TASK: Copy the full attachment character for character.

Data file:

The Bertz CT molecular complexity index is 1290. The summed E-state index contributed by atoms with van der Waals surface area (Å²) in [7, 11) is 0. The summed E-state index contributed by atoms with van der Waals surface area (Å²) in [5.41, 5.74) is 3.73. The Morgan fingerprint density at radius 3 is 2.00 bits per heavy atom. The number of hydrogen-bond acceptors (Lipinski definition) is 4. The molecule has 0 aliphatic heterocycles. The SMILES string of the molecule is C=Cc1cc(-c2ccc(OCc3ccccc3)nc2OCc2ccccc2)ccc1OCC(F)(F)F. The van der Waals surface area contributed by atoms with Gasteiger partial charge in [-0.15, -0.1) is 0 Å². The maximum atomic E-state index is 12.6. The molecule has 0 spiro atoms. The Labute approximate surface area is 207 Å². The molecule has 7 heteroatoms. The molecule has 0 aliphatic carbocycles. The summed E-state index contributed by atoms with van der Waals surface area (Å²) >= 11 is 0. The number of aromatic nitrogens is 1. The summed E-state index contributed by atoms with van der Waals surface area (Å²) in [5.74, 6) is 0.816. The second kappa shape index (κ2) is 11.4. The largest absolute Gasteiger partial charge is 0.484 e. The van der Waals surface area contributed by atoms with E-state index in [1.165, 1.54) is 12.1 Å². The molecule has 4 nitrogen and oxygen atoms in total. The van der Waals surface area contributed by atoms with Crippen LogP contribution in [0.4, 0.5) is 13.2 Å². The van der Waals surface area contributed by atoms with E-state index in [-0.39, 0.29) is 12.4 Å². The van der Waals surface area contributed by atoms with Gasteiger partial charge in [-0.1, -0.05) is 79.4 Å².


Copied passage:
The Bertz CT molecular complexity index is 1290. The summed E-state index contributed by atoms with van der Waals surface area (Å²) in [7, 11) is 0. The summed E-state index contributed by atoms with van der Waals surface area (Å²) in [5.41, 5.74) is 3.73. The Morgan fingerprint density at radius 3 is 2.00 bits per heavy atom. The number of hydrogen-bond acceptors (Lipinski definition) is 4. The molecule has 0 aliphatic heterocycles. The SMILES string of the molecule is C=Cc1cc(-c2ccc(OCc3ccccc3)nc2OCc2ccccc2)ccc1OCC(F)(F)F. The van der Waals surface area contributed by atoms with Gasteiger partial charge in [-0.15, -0.1) is 0 Å². The maximum atomic E-state index is 12.6. The molecule has 0 spiro atoms. The Labute approximate surface area is 207 Å². The molecule has 7 heteroatoms. The molecule has 0 aliphatic carbocycles. The summed E-state index contributed by atoms with van der Waals surface area (Å²) >= 11 is 0. The number of aromatic nitrogens is 1. The summed E-state index contributed by atoms with van der Waals surface area (Å²) in [5.74, 6) is 0.816. The second kappa shape index (κ2) is 11.4. The largest absolute Gasteiger partial charge is 0.484 e. The van der Waals surface area contributed by atoms with E-state index in [1.165, 1.54) is 12.1 Å². The molecule has 4 nitrogen and oxygen atoms in total. The van der Waals surface area contributed by atoms with Crippen LogP contribution in [0.4, 0.5) is 13.2 Å². The van der Waals surface area contributed by atoms with E-state index in [-0.39, 0.29) is 12.4 Å². The van der Waals surface area contributed by atoms with Gasteiger partial charge in [-0.1, -0.05) is 79.4 Å².